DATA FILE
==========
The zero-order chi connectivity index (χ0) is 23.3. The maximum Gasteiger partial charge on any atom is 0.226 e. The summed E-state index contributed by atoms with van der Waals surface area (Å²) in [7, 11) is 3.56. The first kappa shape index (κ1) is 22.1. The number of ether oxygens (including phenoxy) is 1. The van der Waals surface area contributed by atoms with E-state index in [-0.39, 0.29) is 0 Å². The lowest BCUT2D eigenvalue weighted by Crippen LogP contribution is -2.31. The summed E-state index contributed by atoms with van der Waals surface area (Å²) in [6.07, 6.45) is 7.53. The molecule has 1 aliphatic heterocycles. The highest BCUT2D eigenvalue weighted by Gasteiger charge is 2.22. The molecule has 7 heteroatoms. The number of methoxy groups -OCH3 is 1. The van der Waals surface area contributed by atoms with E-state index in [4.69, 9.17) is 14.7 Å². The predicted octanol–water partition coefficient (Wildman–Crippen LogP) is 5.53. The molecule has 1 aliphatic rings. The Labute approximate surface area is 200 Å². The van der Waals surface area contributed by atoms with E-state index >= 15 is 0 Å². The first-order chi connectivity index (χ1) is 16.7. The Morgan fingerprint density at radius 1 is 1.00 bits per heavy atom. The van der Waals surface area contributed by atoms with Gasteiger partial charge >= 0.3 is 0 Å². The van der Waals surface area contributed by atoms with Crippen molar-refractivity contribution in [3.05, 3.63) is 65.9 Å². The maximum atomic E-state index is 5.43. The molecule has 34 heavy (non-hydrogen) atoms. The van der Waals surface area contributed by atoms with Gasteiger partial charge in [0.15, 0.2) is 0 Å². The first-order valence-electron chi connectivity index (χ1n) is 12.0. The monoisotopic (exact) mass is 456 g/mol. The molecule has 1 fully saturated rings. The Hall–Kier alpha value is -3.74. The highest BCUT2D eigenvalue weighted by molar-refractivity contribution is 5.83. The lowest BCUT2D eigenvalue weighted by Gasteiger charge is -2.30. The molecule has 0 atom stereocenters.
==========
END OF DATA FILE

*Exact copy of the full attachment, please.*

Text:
The zero-order chi connectivity index (χ0) is 23.3. The maximum Gasteiger partial charge on any atom is 0.226 e. The summed E-state index contributed by atoms with van der Waals surface area (Å²) in [7, 11) is 3.56. The first kappa shape index (κ1) is 22.1. The number of ether oxygens (including phenoxy) is 1. The van der Waals surface area contributed by atoms with E-state index in [-0.39, 0.29) is 0 Å². The lowest BCUT2D eigenvalue weighted by Crippen LogP contribution is -2.31. The summed E-state index contributed by atoms with van der Waals surface area (Å²) in [6.07, 6.45) is 7.53. The molecule has 1 aliphatic heterocycles. The highest BCUT2D eigenvalue weighted by Gasteiger charge is 2.22. The molecule has 7 heteroatoms. The number of methoxy groups -OCH3 is 1. The van der Waals surface area contributed by atoms with E-state index in [4.69, 9.17) is 14.7 Å². The predicted octanol–water partition coefficient (Wildman–Crippen LogP) is 5.53. The molecule has 1 aliphatic rings. The Labute approximate surface area is 200 Å². The van der Waals surface area contributed by atoms with E-state index >= 15 is 0 Å². The first-order chi connectivity index (χ1) is 16.7. The Morgan fingerprint density at radius 1 is 1.00 bits per heavy atom. The van der Waals surface area contributed by atoms with Gasteiger partial charge >= 0.3 is 0 Å². The van der Waals surface area contributed by atoms with Crippen molar-refractivity contribution in [3.05, 3.63) is 65.9 Å². The maximum atomic E-state index is 5.43. The molecule has 34 heavy (non-hydrogen) atoms. The van der Waals surface area contributed by atoms with Gasteiger partial charge in [0.15, 0.2) is 0 Å². The first-order valence-electron chi connectivity index (χ1n) is 12.0. The monoisotopic (exact) mass is 456 g/mol. The molecule has 1 fully saturated rings. The Hall–Kier alpha value is -3.74. The highest BCUT2D eigenvalue weighted by molar-refractivity contribution is 5.83. The lowest BCUT2D eigenvalue weighted by Gasteiger charge is -2.30. The molecule has 0 atom stereocenters.